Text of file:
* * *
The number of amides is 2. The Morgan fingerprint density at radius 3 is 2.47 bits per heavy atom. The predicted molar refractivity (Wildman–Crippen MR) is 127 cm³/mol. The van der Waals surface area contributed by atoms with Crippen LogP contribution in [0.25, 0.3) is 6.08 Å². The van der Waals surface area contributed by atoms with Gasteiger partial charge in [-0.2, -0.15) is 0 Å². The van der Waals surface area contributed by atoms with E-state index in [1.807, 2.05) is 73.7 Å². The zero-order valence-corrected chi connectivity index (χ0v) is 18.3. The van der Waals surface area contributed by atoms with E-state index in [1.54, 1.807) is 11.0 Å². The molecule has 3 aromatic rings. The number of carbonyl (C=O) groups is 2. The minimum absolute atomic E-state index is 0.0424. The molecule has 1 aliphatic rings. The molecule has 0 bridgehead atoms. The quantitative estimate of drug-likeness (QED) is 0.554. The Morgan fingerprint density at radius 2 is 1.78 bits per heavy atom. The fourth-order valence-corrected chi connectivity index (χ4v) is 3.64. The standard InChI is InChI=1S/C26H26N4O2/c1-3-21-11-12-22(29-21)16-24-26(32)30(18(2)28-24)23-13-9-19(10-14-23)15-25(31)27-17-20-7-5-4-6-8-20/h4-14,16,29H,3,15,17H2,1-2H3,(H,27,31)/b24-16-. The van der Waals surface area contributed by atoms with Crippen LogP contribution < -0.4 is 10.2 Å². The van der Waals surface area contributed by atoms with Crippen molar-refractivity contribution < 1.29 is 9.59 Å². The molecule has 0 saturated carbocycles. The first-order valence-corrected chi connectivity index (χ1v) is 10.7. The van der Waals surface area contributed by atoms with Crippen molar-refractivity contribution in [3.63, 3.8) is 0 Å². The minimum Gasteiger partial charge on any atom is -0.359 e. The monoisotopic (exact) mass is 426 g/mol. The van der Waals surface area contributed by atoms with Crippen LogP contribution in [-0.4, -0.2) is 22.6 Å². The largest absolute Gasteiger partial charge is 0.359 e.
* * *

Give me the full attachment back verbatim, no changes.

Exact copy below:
The number of amides is 2. The Morgan fingerprint density at radius 3 is 2.47 bits per heavy atom. The predicted molar refractivity (Wildman–Crippen MR) is 127 cm³/mol. The van der Waals surface area contributed by atoms with Crippen LogP contribution in [0.25, 0.3) is 6.08 Å². The van der Waals surface area contributed by atoms with Gasteiger partial charge in [-0.2, -0.15) is 0 Å². The van der Waals surface area contributed by atoms with E-state index in [1.807, 2.05) is 73.7 Å². The zero-order valence-corrected chi connectivity index (χ0v) is 18.3. The van der Waals surface area contributed by atoms with E-state index in [1.54, 1.807) is 11.0 Å². The molecule has 3 aromatic rings. The number of carbonyl (C=O) groups is 2. The minimum absolute atomic E-state index is 0.0424. The molecule has 1 aliphatic rings. The molecule has 0 bridgehead atoms. The quantitative estimate of drug-likeness (QED) is 0.554. The Morgan fingerprint density at radius 2 is 1.78 bits per heavy atom. The fourth-order valence-corrected chi connectivity index (χ4v) is 3.64. The standard InChI is InChI=1S/C26H26N4O2/c1-3-21-11-12-22(29-21)16-24-26(32)30(18(2)28-24)23-13-9-19(10-14-23)15-25(31)27-17-20-7-5-4-6-8-20/h4-14,16,29H,3,15,17H2,1-2H3,(H,27,31)/b24-16-. The van der Waals surface area contributed by atoms with Crippen LogP contribution < -0.4 is 10.2 Å². The van der Waals surface area contributed by atoms with Crippen molar-refractivity contribution < 1.29 is 9.59 Å². The molecule has 0 saturated carbocycles. The first-order valence-corrected chi connectivity index (χ1v) is 10.7. The van der Waals surface area contributed by atoms with Crippen molar-refractivity contribution in [3.63, 3.8) is 0 Å². The minimum Gasteiger partial charge on any atom is -0.359 e. The monoisotopic (exact) mass is 426 g/mol. The van der Waals surface area contributed by atoms with Crippen LogP contribution in [-0.4, -0.2) is 22.6 Å². The largest absolute Gasteiger partial charge is 0.359 e.